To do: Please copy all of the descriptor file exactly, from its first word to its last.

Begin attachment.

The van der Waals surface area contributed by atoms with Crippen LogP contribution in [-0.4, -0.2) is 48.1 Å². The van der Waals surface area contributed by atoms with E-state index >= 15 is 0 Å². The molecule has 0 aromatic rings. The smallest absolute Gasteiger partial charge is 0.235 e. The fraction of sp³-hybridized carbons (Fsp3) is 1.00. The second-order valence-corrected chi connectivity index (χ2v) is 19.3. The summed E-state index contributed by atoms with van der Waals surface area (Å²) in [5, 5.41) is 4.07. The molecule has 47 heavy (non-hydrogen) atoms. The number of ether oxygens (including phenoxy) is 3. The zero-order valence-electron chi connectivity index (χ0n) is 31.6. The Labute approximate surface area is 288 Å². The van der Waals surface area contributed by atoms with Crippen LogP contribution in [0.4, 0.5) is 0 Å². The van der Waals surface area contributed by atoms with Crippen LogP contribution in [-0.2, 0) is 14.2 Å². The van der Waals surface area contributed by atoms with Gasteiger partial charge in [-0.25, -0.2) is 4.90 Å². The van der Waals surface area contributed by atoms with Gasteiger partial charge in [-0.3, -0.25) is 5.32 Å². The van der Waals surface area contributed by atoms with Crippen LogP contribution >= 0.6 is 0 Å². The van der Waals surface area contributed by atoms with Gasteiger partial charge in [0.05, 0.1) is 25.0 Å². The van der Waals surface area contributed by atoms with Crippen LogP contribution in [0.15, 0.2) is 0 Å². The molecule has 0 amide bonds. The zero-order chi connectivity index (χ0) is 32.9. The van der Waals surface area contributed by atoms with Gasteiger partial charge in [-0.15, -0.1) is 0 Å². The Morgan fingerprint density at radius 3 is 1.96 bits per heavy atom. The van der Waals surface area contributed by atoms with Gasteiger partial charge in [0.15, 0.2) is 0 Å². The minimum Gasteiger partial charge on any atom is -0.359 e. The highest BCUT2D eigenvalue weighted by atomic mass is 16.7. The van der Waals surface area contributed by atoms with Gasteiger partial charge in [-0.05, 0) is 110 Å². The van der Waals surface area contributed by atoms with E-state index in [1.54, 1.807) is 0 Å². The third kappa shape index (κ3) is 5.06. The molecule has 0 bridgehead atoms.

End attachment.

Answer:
The van der Waals surface area contributed by atoms with Crippen LogP contribution in [-0.4, -0.2) is 48.1 Å². The van der Waals surface area contributed by atoms with E-state index >= 15 is 0 Å². The molecule has 0 aromatic rings. The smallest absolute Gasteiger partial charge is 0.235 e. The fraction of sp³-hybridized carbons (Fsp3) is 1.00. The second-order valence-corrected chi connectivity index (χ2v) is 19.3. The summed E-state index contributed by atoms with van der Waals surface area (Å²) in [5, 5.41) is 4.07. The molecule has 47 heavy (non-hydrogen) atoms. The number of ether oxygens (including phenoxy) is 3. The zero-order valence-electron chi connectivity index (χ0n) is 31.6. The Labute approximate surface area is 288 Å². The van der Waals surface area contributed by atoms with Crippen LogP contribution in [0.4, 0.5) is 0 Å². The van der Waals surface area contributed by atoms with Crippen LogP contribution in [-0.2, 0) is 14.2 Å². The van der Waals surface area contributed by atoms with Gasteiger partial charge in [-0.25, -0.2) is 4.90 Å². The van der Waals surface area contributed by atoms with Gasteiger partial charge in [-0.3, -0.25) is 5.32 Å². The van der Waals surface area contributed by atoms with Crippen LogP contribution >= 0.6 is 0 Å². The van der Waals surface area contributed by atoms with Gasteiger partial charge in [0.05, 0.1) is 25.0 Å². The van der Waals surface area contributed by atoms with Crippen LogP contribution in [0.15, 0.2) is 0 Å². The molecule has 0 amide bonds. The zero-order chi connectivity index (χ0) is 32.9. The van der Waals surface area contributed by atoms with Gasteiger partial charge in [-0.15, -0.1) is 0 Å². The Morgan fingerprint density at radius 3 is 1.96 bits per heavy atom. The van der Waals surface area contributed by atoms with Gasteiger partial charge in [0.15, 0.2) is 0 Å². The minimum Gasteiger partial charge on any atom is -0.359 e. The highest BCUT2D eigenvalue weighted by atomic mass is 16.7. The van der Waals surface area contributed by atoms with Gasteiger partial charge in [-0.05, 0) is 110 Å². The van der Waals surface area contributed by atoms with E-state index in [1.54, 1.807) is 0 Å². The third kappa shape index (κ3) is 5.06. The molecule has 0 bridgehead atoms.